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Reforesting degraded agricultural landscapes with Eucalypts: Effects on carbon storage and soil fertility after 26 years

Citation

Harper, RJ and Okom, AEA and Stilwell, AT and Tibbett, M and Dean, C and George, SJ and Sochacki, SJ and Mitchell, CD and Mann, SS and Dods, K, Reforesting degraded agricultural landscapes with Eucalypts: Effects on carbon storage and soil fertility after 26 years, Agriculture, Ecosystems and Environment, 163 pp. 3-13. ISSN 0167-8809 (2012) [Refereed Article]

Copyright Statement

Copyright 2012 Elsevier

DOI: doi:10.1016/j.agee.2012.03.013

Abstract

In the Western Australian wheatbelt, the restoration of native eucalypt forests for managing degraded agricultural landscapes is a critical part of managing dryland salinity and rebuilding biodiversity. Such reforestation will also sequester carbon. Whereas most investigative emphasis has been on carbon stored in biomass, the effects of reforestation on soil organic carbon (SOC) stores and fertility are not known. Two 26 year old reforestation experiments with four Eucalyptus species (E. cladocalyx var nana, E. occidentalis, E. sargentii and E. wandoo) were compared with agricultural sites (Field). SOC stores (to 0.3 m depth) ranged between 33 and 55 Mg ha−1, with no statistically significant differences between tree species and adjacent farmland. Farming comprised crop and pasture rotations. In contrast, the reforested plots contained additional carbon in the tree biomass (2360 Mg ha−1 and litter (1934 Mg ha−1, with the greatest litter accumulation associated with E. sargentii. Litter represented between 29 and 56% of the biomass carbon and the protection or utilization of this litter in fire-prone, semi-arid farmland will be an important component of carbon management. Exch-Na and Exch-Mg accumulated under E. sargentii and E. occidentalis at one site. The results raise questions about the conclusions of SOC sequestration studies following reforestation based on limited sampling and reiterate the importance of considering litter in reforestation carbon accounts.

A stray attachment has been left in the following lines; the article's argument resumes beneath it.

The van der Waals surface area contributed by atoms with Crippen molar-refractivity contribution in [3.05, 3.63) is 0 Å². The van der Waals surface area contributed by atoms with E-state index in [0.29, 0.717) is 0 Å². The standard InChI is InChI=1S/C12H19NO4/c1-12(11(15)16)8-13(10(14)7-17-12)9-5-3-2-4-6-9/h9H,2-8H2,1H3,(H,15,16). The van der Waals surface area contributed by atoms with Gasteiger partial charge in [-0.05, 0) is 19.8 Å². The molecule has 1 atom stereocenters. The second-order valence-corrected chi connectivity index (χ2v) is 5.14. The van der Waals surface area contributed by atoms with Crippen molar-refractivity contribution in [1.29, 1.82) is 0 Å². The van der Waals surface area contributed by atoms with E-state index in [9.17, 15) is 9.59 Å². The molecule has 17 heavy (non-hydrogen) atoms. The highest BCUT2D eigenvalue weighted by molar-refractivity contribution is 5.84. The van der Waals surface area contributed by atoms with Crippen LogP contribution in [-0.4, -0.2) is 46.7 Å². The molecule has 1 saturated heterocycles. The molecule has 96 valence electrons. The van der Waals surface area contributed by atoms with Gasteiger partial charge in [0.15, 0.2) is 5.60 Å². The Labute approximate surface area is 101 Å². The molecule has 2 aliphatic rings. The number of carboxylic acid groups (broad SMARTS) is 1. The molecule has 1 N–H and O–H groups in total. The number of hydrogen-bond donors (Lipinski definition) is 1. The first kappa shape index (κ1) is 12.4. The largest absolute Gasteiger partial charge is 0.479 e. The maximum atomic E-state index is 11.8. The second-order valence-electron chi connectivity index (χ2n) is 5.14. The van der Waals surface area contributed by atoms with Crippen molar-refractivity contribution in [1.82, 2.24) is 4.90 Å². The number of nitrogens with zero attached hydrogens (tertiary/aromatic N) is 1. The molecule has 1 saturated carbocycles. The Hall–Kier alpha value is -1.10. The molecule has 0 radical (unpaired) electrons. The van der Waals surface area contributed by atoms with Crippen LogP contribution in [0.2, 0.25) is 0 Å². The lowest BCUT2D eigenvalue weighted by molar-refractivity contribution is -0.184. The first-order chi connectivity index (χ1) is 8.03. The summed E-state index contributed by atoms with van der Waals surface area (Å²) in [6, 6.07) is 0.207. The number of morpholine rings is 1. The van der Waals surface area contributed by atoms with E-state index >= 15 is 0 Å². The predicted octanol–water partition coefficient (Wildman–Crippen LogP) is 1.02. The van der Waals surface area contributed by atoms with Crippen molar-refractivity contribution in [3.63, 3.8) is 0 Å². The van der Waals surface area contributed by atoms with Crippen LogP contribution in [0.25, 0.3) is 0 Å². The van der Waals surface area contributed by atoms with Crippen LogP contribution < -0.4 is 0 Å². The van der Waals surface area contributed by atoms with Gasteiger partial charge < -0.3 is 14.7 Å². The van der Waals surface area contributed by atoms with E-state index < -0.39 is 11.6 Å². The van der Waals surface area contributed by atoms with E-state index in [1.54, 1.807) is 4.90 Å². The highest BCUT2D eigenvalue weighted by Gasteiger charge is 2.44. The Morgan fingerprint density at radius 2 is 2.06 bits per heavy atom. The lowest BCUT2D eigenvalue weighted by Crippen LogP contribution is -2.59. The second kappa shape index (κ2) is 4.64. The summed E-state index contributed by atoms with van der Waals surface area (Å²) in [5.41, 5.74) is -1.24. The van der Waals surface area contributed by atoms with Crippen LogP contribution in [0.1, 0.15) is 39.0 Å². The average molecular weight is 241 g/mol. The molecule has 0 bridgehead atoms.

Item Details

Item Type:Refereed Article
Keywords:carbon sequestration, biodiversity restoration, watershed management
Research Division:Environmental Sciences
Research Group:Environmental Science and Management
Research Field:Environmental Science and Management not elsewhere classified
Objective Division:Environment
Objective Group:Land and Water Management
Objective Field:Land and Water Management of environments not elsewhere classified
Author:Dean, C (Dr Christopher Dean)
ID Code:81133
Year Published:2012
Web of Science® Times Cited:25
Deposited By:Research Division
Deposited On:2012-11-23
Last Modified:2013-07-05
Downloads:0

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